Green Ash

Green Ash - Fraxinus pennsylvanica
Olive Family (Oleaceae)

Green ash is not as common as white ash in Kentucky, but it does occur throughout the state. It grows predominantly in moist bottomlands. The Kentucky champion tree is in Estill County and is 150 feet tall.  


Introduction: Green ash is the most commonly planted ash because of its ability to tolerate a very wide range of growing conditions. If cultivated varieties are used, the problems of germinated weedy seeds and unreliable fall color can be overcome. The large ash leaf is divided into leaflets along a central stem and this structure creates an airy look and pleasant shade.
Culture: Green ash shows remarkable adaptability and grows very well under most environmental conditions. It requires full sun. Green ash is easy to grow and has been overplanted. Female trees produce a large number of winged seeds each summer. The resulting seedlings unfortunately become invasive and weedy. Planting male cultivars will eliminate seed production. Pruning to correct poor form and weak branch unions is necessary in young green ash trees. The tree should be pruned in fall. Because its wood is brittle, corrective pruning may also be necessary to repair wind and ice damage. Lilac borers and scale insects can cause significant damage. Ash yellows is occasionally a problem in Kentucky. Other potential problems include leaf spots, cankers, ash flower gall and fall webworm. The emerald ash borer (EAB) has become a serious problem in Kentucky. At this time it is difficult to recommend green ash as a landscape tree unless the homeowner has a plan to treat trees with preventative measures. For more information and current conditions on EAB infestation see the UK Entomology Department's online resources at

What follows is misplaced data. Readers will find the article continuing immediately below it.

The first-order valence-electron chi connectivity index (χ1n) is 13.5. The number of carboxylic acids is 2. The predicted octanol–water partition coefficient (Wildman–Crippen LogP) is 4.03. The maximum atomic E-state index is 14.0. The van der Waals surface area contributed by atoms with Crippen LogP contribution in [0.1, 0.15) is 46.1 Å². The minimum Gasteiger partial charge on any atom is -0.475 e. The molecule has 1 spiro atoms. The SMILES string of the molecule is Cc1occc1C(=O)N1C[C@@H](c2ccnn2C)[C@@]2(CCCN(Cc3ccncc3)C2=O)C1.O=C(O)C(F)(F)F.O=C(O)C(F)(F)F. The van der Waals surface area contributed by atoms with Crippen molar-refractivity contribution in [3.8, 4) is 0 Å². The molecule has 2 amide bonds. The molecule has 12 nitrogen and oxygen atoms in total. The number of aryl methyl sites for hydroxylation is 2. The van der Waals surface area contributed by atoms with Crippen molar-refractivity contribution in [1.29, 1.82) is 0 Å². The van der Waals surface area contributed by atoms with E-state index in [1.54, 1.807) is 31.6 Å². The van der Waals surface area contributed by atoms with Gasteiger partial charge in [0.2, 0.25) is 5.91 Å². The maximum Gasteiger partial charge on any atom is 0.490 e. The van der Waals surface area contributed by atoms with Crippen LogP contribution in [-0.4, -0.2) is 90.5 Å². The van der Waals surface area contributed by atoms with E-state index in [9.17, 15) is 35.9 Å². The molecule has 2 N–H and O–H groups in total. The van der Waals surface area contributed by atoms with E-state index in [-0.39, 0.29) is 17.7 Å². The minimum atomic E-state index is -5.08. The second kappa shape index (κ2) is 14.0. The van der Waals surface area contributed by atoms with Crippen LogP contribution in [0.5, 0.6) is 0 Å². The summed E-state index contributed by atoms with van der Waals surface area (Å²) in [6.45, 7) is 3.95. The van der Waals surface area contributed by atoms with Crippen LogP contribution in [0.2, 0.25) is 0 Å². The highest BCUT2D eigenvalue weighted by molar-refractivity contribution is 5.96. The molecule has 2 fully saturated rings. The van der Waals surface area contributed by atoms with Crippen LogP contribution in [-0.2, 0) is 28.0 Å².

Botanical Information
  • Native habitat: Nova Scotia to Manitoba, south to Texas and northern Florida.
  • Growth habit: Prune this tree when young to avoid structural problems. Pyramidal habit in young trees becomes more oval with age.
  • Tree size: Green ash is a fast-growing tree, reaching 50 to 60 feet tall at maturity. Spread is about one-half the height.
  • Flower and fruit: Clusters of small male and female flowers bloom on separate plants before leafout; female trees produce tan, single-winged seeds.
  • Leaf: Green ash has a large leaf up to 12 inches long with five to nine leaflets. Leaves are medium to dark green and become yellow in fall.
  • Hardiness: Winter hardy to USDA Zone 3 (possibly 2b).


Selected cultivars:

There are a number of cultivars of green ash. Popular ones include:

  • ‘Marshall's Seedless' or ‘Marshall' - Was the most commonly used green ash cultivar for many years. This seedless cultivar is more vigorous than the species and has attractive dark green, glossy leaves with yellow fall color.
  • ‘Patmore' - Is a newer cultivar than ‘Marshall's Seedless.' It has a more uniform shape and is slower-growing than the older cultivar.
  • ‘Summit' - Upright form with leaves that are not as glossy and dark as those of ‘Marshall's Seedless.' Has good yellow fall color.
Additional information:
Green ash has airy, dark green foliage that casts shade light enough for grass to grow under it. Fall color can also be guaranteed when using selected cultivars of green ash. In winter, this species' stout, shiny gray twigs bear prominent, hairy, dark brown pointed buds at their tips. The dark buds combined with red-tinged, ash-gray bark that is furrowed into a braided pattern make this tree ornamental in the winter.

The green ash genus name, Fraxinus, is from the Latin name for the Old World ash species. Green ash has a very large native range that extends through central and eastern North America. Although green ash is most abundant in the Mississippi River Valley, a 95-foot national champion is in Michigan.

Green ash is often planted in spoil banks after strip mining has been completed. The compound leaves of green ash emerge late in the spring and are pale yellow-green before becoming medium to dark green. The wood of green ash is used for baseball bats, tennis rackets, tool handles, oars and picture frames.

Male flowers of green ash are susceptible to a gall-forming mite that produces large brown galls that are often mistaken for seeds. These galls persist in the winter and can be unsightly, but they do not harm the tree.


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